"But I do think [Apple] is a no-brainer because I think it is almost better than it was when we talk about it in certain ways." -- Carl Icahn on Jan. 8, 2015.
So, yes, activist investor and infamous C-suite irritant Carl Icahn kind of likes Apple (NASDAQ:AAPL).
And Icahn has every reason to sing Apple's praises of late. After all, his stake in the world's largest publicly traded company has surged by nearly 60% since he first disclosed his position in August 2013.
A series of recent appearances in the business media have made it clear Icahn believes Apple stock has room to run in the months ahead (I tend to agree with him on the matter). So let's quickly review three of the main reasons Apple remains a "no-brainer" in this Wall Street billionaire's eyes.
1) Apple's rock-bottom valuation
Sometimes the best investment ideas are the simplest. In that vein, it hasn't escaped Icahn's attention that Apple stock remains pretty darn cheap, even after its recent rally.
For full transparency, the asterisk attached to the Apple metric reflects the company's market capitalization after deducing the roughly $155 billion cash and investments from it, which has been a key piece of Icahn's valuation analysis.
It's important to note that the P/E multiple is a backward-looking metric, which matters here for a number of reasons. First, Apple undoubtedly tapped some of its domestic cash reserves to fund its ongoing capital return program during the current quarter. However, given the absolutely massive quarter Apple is likely to report, that should be more than negated by an incoming tsunami of cash. Likewise, Apple will probably set a new earnings record in its next report. All told, this strongly suggests Apple is even more undervalued relative to what is most likely ahead.
Suffice it to say, Apple is cheap on an absolute and relative basis.
2) Apple's exceptionally lucrative ecosystem
Icahn is also fully aware of the tremendously favorable competitive dynamics of Apple's uber-sticky ecosystem. In a number of his recent media appearances, the investor has likened individual iPhone users to "an annuity."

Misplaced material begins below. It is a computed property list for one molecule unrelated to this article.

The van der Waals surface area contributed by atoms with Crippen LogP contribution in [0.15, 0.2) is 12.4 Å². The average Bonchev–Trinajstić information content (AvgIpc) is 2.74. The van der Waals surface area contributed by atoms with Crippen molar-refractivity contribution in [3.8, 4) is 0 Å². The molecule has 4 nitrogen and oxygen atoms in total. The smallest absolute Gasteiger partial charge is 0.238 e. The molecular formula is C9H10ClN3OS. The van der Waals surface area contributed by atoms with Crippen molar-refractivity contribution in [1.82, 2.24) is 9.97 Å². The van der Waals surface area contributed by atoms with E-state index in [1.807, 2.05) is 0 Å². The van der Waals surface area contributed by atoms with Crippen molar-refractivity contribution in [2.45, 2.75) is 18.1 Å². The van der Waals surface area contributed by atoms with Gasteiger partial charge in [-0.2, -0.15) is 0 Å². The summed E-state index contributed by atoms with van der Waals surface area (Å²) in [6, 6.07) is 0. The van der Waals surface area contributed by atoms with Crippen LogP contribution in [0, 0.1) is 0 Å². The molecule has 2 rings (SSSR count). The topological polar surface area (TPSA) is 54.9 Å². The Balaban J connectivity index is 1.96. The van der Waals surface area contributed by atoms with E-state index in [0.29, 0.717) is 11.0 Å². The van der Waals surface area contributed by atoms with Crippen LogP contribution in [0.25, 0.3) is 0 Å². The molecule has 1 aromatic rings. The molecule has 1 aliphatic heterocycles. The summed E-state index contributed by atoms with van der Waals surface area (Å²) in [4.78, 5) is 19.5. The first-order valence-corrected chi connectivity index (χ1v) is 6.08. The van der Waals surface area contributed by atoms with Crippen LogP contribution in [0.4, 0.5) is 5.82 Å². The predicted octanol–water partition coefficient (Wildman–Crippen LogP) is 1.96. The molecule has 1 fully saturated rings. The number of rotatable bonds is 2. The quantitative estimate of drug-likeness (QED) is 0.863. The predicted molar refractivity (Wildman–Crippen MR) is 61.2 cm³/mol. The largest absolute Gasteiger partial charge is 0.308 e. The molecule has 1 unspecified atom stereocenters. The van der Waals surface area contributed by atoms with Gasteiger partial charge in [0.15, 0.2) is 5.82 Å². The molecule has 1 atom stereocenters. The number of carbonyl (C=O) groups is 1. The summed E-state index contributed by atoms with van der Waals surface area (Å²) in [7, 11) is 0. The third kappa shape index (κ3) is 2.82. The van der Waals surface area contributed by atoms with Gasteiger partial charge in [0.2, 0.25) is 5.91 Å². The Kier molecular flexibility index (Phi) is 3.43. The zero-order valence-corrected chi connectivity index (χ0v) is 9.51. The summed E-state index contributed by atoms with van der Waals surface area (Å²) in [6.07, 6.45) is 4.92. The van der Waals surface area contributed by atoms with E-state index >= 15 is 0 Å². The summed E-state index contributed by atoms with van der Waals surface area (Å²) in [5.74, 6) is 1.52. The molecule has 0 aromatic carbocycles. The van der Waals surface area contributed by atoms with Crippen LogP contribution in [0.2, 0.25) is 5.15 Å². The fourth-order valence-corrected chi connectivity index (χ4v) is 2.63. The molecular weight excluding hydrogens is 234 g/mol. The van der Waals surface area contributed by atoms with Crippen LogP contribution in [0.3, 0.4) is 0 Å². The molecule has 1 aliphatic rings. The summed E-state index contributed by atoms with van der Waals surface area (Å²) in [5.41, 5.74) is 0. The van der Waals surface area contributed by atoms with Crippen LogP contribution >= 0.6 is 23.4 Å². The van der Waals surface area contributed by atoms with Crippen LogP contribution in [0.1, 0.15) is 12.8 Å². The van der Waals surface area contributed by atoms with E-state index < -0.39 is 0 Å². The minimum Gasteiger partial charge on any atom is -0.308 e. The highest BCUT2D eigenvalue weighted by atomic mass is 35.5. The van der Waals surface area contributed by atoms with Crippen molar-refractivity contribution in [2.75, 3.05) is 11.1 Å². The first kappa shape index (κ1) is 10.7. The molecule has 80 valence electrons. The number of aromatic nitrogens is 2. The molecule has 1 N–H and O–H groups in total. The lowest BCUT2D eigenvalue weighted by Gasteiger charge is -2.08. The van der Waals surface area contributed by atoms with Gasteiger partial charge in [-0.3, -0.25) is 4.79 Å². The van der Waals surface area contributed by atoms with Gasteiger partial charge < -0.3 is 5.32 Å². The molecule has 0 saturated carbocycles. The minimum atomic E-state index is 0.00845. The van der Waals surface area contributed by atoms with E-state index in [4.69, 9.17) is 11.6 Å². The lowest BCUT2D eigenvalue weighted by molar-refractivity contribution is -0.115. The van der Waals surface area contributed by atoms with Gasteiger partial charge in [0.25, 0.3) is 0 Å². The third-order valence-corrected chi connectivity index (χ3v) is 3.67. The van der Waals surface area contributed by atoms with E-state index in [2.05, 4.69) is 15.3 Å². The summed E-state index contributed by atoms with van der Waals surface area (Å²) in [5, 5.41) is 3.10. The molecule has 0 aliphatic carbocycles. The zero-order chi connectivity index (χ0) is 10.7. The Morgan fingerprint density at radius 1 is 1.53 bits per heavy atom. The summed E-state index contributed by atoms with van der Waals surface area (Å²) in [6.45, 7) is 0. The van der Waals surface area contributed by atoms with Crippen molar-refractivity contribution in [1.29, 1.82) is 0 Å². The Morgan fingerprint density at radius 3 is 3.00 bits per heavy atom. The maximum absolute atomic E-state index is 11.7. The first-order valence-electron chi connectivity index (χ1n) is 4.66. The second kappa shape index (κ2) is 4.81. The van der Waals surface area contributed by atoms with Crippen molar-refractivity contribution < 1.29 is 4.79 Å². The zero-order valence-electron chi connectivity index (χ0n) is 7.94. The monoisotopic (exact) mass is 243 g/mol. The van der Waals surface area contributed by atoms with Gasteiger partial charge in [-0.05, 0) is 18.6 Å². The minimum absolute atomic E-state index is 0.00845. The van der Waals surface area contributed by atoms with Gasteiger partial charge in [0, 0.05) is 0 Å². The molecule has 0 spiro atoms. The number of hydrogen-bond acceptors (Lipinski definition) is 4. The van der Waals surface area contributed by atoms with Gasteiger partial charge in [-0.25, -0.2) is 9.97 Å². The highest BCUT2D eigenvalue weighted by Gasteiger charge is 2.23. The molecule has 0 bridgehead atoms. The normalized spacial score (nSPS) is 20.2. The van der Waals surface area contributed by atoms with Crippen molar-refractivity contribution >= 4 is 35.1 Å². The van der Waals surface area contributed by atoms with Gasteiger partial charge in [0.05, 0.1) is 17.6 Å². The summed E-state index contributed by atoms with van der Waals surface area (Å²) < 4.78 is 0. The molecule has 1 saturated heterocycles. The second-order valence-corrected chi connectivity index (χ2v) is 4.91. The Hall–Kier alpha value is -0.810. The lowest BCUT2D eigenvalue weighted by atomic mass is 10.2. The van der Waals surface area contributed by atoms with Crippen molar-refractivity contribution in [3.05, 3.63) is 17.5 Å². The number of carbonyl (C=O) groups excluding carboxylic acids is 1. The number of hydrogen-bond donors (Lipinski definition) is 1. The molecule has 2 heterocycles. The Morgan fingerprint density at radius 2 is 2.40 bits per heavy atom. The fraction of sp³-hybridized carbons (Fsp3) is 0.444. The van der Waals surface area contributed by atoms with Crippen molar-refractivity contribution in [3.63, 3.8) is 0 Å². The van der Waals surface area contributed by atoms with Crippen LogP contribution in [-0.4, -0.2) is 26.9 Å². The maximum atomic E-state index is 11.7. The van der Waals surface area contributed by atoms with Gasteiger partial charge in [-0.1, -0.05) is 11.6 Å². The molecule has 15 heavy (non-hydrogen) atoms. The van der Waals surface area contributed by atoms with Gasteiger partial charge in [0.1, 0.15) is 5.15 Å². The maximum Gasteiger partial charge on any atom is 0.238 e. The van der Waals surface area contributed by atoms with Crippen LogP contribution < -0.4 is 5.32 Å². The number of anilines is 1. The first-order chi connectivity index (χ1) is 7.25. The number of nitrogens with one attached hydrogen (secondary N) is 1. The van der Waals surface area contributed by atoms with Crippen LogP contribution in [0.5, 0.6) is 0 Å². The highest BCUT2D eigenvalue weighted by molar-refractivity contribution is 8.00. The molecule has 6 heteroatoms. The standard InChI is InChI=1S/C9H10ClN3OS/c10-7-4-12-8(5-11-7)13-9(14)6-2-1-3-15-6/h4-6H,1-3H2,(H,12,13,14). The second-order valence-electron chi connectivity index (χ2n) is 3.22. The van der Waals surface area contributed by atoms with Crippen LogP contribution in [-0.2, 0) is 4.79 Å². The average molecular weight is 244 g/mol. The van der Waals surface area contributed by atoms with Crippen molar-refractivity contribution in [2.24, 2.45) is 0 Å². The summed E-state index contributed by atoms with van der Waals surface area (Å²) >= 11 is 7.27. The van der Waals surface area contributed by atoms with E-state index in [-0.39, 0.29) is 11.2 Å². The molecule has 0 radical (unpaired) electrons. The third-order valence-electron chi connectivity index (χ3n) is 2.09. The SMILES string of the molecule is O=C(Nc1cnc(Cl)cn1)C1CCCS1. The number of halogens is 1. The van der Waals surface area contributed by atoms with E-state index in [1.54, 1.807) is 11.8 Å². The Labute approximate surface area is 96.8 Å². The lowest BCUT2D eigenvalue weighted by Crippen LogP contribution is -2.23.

While this overstates the company's customer loyalty to a certain extent, it is well documented that Apple users tend repurchase Apple devices more often than not once they enter the ecosystem. This demonstrates the value of Apple's highly controversial closed-source hardware and software strategy.
As the model goes, Apple device owners spend money on content such as movies, TV shows, music, and apps that are nontransferable to Google's Android or other outside operating systems. As such, when it is time to buy a new device, the prospect of losing this valuable content and features help tip the purchasing decision in Apple's favor time and again. This has made Apple into the world's No. 1 cash-producing business.
3) Apple's massive cash hoards
Although I've already mentioned its massive, and likely expanding, cash and investments surplus, Apple's war chest represents another key reason Icahn loves Apple.
Although much of it remains stuck in the coffers of Apple's international subsidiaries, the company's truly gigantic cash and investments stockpile gives it unparalleled flexibility from a financial engineering standpoint. Icahn has repeatedly called Apple to take a more aggressive approach to deploying its cash for shareholders' benefit. Although it's not entirely clear how the mechanics would operate, Icahn has been a vocal advocate of Apple offering as much as $100 billion for its stock as a means of further boosting earnings per share.
Big things around the corner for Apple
Apple reports its fiscal 2015 first-quarter earnings on Tuesday, Jan. 27, and you can expect the company to hit fresh records for almost every key metric it reports.
As we head further into the year, there are still plenty of reasons to like Apple at or around its current level. Carl Icahn certainly does. And like him or hate him, Icahn made himself into one of the richest billionaires on Wall Street by being right far more often than he's wrong.
Subscribing only occasionally to the investing mantra WWCID (what would Carl Icahn do?), Andrew Tonner owns shares of Apple. The Motley Fool recommends Apple, Google (A shares), and Google (C shares). The Motley Fool owns shares of Apple, Google (A shares), and Google (C shares). Try any of our Foolish newsletter services free for 30 days. We Fools may not all hold the same opinions, but we all believe that considering a diverse range of insights makes us better investors. The Motley Fool has a disclosure policy.
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